By that time we had gained considerable knowledge in Mustelidae reproductive biology and experience in the mammalian embryo transfer. Moreover, we have improved a biological model of embryo transfer in polecats. Thereat S. Ya. Amstislavsky was invited to the Institute of Applied Biotechnology (University of Kuopio, Finland) to participate in the project of embryo transfer and cryopreservation in polecats.

The author had earlier noticed that the most severe (visible in a light microscope) structural damages in the polecat and stoat embryos after freezing, cryopreservation and thawing appeared only at the stage of washing off the cryoprotectant. This inspired us to omit this stage at all and to transfer the embryos into the uterus straightly from cryoprotective medium, but to minimize the amount of this medium which inevitably will be transferred together with embryos. The problem associated with this approach was the toxicity of glycerol and DMSO (dimethyl sulfoxide), used as cryoprotectant. Good luck helped to overcome this problem. That time, ethylene glycol, a less toxic cryoprotectant “became fashionable” and we decided to try it instead of DMSO and glycerol. Moreover, in Novosibirsk we optimized the procedure of embryo transfer in such a way that it was possible to put embryos into the uterus in a minimal volume of the medium. This “know-how” became really important when we decided to transfer embryos directly into the uterus, skipping the stage of washing off the cryoprotectant.

At the very beginning of the Finnish stage of this international project, an encouraging preliminary result was obtained. We demonstrated that polecat embryos after freezing with ethylene glycol, cryopreservation, and thawing were able to develop in vitro up to the “implantation”, i.e. up to attachment to the bottom of the Petri dish (Amstislavsky et al., 2000).

Finally we got term kits after transfer of frozen-cryopreserved-thawed embryos. “Omitting washing off” cryoprotectant was more effective approach. Polecat term kits were also born after “washing off” cryoprotectant and subsequent transfer, but success rate was lower in this traditional method, if compared to the innovative first method (Lindeberg et al., 2003). In parallel, we thoroughly studied biological model of embryo transfer in this species and found out how many embryos should be transferred, which day of pseudopregnancy is the best to perform embryo transfer, how precisely the donor and recipient should be synchronized, e.t.c. All this was very important to make the project a success, as we have learned from the previous experiments with various mammalian species, including laboratory and farm animals, that the more embryos were available before freezing and the more optimized were embryo transfer protocols, the higher was the chance of the positive result (Amstislavsky et al., 1991).

After the press conference in 2001, our team became famous in Finland. The result that impressed journalists so much was really interesting. That time it was the world first success in cryopreservation of Carnivora embryos, beside mentioned above the only successful experiment with domestic cat. Photos of term polecat kits were published in many newspapers, including the well known Helsingin Sanomat.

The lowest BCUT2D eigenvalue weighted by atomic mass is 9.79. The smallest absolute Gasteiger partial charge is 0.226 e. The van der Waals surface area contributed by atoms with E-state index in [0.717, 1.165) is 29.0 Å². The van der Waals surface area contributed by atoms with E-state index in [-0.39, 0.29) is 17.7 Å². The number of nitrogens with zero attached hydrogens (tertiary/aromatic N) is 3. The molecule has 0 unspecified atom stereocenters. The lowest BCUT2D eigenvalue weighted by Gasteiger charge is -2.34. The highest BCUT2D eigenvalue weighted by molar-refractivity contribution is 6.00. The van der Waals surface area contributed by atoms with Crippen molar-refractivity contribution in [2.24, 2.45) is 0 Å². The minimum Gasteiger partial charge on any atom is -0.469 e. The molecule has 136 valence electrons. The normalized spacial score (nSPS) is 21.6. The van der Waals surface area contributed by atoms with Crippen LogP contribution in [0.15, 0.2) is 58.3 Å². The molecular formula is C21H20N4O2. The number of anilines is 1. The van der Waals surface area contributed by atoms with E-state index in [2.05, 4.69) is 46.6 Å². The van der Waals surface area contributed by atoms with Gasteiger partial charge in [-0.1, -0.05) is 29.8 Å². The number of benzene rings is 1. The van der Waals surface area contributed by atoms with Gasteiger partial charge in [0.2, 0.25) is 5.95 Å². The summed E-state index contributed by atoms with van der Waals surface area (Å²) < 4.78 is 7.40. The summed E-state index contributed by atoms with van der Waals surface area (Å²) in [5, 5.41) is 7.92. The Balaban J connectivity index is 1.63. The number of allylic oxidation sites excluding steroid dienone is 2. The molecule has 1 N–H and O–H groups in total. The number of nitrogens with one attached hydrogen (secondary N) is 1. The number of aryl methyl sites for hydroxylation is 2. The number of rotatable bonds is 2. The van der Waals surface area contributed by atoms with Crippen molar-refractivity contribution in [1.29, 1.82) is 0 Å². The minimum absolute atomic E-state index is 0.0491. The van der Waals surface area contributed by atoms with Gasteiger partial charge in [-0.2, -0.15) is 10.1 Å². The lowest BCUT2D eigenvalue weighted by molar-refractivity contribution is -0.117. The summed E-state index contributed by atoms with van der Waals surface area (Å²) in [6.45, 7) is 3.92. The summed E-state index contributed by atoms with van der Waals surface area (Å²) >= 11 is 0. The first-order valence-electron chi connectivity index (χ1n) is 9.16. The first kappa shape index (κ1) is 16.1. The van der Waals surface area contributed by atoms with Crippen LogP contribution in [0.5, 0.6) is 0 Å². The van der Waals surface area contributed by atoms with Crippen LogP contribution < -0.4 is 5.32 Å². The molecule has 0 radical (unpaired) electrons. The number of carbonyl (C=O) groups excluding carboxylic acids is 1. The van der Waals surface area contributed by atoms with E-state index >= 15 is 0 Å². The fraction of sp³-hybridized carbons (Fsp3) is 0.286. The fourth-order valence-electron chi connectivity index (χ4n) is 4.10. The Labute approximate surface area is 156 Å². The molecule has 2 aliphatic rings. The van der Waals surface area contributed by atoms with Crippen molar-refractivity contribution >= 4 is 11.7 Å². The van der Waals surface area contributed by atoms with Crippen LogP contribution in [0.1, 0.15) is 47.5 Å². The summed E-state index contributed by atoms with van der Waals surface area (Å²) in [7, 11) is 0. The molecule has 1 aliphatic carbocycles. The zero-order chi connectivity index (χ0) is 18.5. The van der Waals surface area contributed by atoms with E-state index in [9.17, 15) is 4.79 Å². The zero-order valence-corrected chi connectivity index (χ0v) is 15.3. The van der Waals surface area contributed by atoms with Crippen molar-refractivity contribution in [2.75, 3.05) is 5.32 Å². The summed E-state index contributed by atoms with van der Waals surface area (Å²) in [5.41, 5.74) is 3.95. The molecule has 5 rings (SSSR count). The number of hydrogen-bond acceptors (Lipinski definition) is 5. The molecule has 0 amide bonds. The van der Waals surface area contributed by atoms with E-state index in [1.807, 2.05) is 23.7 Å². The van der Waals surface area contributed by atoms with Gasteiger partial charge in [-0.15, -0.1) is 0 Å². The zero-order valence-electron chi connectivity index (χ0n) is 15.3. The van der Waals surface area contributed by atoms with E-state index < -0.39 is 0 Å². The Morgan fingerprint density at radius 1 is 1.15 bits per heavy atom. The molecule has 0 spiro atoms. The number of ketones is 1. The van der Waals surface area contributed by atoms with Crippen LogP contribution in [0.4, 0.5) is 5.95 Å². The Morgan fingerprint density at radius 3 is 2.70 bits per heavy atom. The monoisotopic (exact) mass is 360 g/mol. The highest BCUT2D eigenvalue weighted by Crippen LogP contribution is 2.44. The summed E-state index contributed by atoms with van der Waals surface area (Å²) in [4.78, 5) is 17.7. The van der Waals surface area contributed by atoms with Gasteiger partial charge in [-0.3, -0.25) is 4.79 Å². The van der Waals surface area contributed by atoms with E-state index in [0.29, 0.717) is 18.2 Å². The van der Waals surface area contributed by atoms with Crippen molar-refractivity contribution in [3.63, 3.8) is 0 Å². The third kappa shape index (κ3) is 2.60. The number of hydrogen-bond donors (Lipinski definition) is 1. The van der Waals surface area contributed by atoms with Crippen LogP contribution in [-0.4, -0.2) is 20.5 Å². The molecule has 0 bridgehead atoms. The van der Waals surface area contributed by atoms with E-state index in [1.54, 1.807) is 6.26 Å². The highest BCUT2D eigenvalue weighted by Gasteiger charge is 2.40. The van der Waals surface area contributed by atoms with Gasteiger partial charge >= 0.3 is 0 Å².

Later we recommenced the embryotechnological experiments with Mustelidae embryos transfer on the Ternovsky’s farm. These works were supported in 2002 - 2006 by a joint project of Russian and Finnish Academies. Moving of our experimental activity back to Novosibirsk was caused by the very important fact: there are only four farms in the world, where endangered European mink is successfully bred in captivity. As early as 100 – 150 years ago, the European mink habitat covered the entire Europe and even spread up to the Ob river basin (Schreiber et al., 1989; Ternovsky, Ternovskaya, 1994). This huge range has nowadays reduced to three small areas, inhabited correspondingly by western population in Pyrenees, southern population in delta of Danube, and northeastern population in Russia and Belarus.

However, even though the scientific community and ecologists are aware of the problem, this species continues to decline.

The captive bred farm populations of European mink become the main guarantee that this species will not extinct. These individuals capable of reproducing in captivity makes it possible to study reproductive biology of this species and to conduct experiments on the re-introduction of this species back to wild (Ternovsky, Ternovskaya, 1994).

European mink is nowadays bred in captivity in Estonia, Germany and Spain; however, the pioneer in the field was Novosibirsk, Academgorodok. Even though investments into foreign farms (especially, into the recently constructed modern center in Spain) are incomparably larger than investments into Ternovsky’s farm, the mink birth rate remains the highest in the latter ( Ternovskaya et al., 2006). Tiit Maran, the head of European mink farm in Estonia, and one of the most eminent specialists in the area of European mink conservation (http://www.lutreola.ee/), keeps being really impressed by the fact of superiority of Ternovsky’s farm despite the shortage of funding.